endangered species? a brief history of GAMMACIDE
The GAMMACIDE story begins in late 1986 when D/FW metal band Warlock disbanded. Warlock had been a popular local band, playing a mixture of original material and covers by bands like Judas Priest, Iron Maiden, Metallica, etc. Rick Perry (guitar) and Eric Roy (bass) wanted to form a new band that combined their old-school influences as well as taking cues from the early underground thrash movement. They rehearsed with Jamey Milford (drums) for several months before they met Varnam Ponville (vocals) at a Rigor Mortis show. With the Texas sun beating down on their sweltering garage, GAMMACIDE wrote a series of minor thrash metal classics: "Endangered Species," "Shock Treatment," and "Incubus." They also re-vamped some songs from Warlock: "Gutter Rats" and "Walking Plague." These early efforts showed that a definite GAMMACIDE style was evolving: chop-monster riffs, tortured lead breaks, drums that alternated between thunderous double bass and hardcore style blast beats, and lyrics that avoided fantasy and instead focused on the morbid aspects of reality and science.
On March 21, 1987 GAMMACIDE made their live debut at a small gig in Fort Worth. Two weeks later at the Arcadia Theater in Dallas, they opened the show for Rigor Mortis and Watchtower. Playing this well-attended show enabled GAMMACIDE to boost their local fan base quickly, and the foursome continued to play anywhere and everywhere they could in the D/FW area. For a detailed listing of GAMMACIDE's live performances, see the timeline page.
Local music rag Jam held one of those infamous "Battle of the Bands" in early 1987. Corny as it sounds, almost all the local bands of the time participated, including Talon, Hammerwitch, Rotting Corpse, Oliver Magnum, and a host of other groups ranging from thrash to glam. Through a series of semi-finals, GAMMACIDE made it to the final eight, the prize being recording time and one song on a local compilation cassette, Metal Cruelty. This is a different version of "Endangered Species" from the one on their demo.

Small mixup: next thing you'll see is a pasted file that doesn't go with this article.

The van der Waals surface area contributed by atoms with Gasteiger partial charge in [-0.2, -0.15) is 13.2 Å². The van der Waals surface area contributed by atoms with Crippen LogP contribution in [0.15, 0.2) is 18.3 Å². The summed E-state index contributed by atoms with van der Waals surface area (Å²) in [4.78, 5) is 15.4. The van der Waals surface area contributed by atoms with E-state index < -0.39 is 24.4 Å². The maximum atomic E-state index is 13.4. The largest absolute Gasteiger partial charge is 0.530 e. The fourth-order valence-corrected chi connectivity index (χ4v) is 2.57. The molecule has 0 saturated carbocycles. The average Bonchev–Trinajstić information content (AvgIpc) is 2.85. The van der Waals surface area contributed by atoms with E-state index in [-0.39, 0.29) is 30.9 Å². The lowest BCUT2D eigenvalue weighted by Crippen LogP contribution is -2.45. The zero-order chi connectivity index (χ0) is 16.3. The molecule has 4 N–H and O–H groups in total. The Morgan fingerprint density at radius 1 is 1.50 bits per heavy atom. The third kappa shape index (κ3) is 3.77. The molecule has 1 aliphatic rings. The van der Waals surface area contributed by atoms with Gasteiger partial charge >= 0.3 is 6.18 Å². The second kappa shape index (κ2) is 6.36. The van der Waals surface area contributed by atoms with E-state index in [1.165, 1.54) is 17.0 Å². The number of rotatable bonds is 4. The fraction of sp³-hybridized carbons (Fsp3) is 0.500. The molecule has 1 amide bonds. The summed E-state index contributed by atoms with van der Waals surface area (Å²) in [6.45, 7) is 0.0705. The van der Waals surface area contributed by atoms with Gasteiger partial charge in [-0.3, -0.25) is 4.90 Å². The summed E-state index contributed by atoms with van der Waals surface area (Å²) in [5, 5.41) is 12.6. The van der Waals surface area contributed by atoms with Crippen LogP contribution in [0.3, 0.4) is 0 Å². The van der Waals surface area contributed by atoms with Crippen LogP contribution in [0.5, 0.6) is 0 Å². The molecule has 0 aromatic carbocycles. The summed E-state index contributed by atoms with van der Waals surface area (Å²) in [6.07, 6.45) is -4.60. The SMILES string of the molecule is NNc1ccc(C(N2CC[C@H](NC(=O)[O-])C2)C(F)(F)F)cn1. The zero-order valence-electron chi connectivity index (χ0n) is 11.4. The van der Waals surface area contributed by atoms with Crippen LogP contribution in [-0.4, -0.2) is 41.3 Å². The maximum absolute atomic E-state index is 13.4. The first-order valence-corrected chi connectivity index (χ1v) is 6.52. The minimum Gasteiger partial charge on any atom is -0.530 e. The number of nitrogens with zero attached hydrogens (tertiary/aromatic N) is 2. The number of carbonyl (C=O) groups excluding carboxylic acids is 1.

In the summer of 1987, GAMMACIDE recorded their debut demo at Pantego Sound Studios. Pantego was at the time run by Jerry Abbott, father of Pantera's Vince and Darrell Abbott. Although Jerry was mainly a producer of country music, his experience with the early Pantera records made him the producer of choice among local metal bands. When it was complete GAMMACIDE released the demo to the public and sent it to every underground zine and radio show they could find an address for. Rave reviews followed in Kerrang, Blackthorn, Morbid Mag, Metal Forces and countless other zines worldwide. This precipitated an avalanche of fan mail, and as a result the GAMMACIDE demo was a favorite among listeners in virtually every country that sported a metal scene.
New Renaissance Records selected "Shock Treatment" to appear on a compilation LP Thrash Metal Attack II.
During this time GAMMACIDE continued to play live throughout Texas, building their following one demo and T-shirt at a time. Tapping into the then-emerging Texas underground scene, GAMMACIDE gigged frequently with fellow D/FW bands Rotting Corpse, Hammerwitch, Solitude Aeturnus, Arcane, Morbid Scream, Rigor Mortis, Talon (later Sedition) as well as playing shows in other parts of Texas with the likes of Dead Horse & Academy Black (Houston), Angkor Wat and Devastation (Corpus Christi), Watchtower (Austin), Acridity (Victoria) and many others, as well as forging on into Oklahoma and Louisana.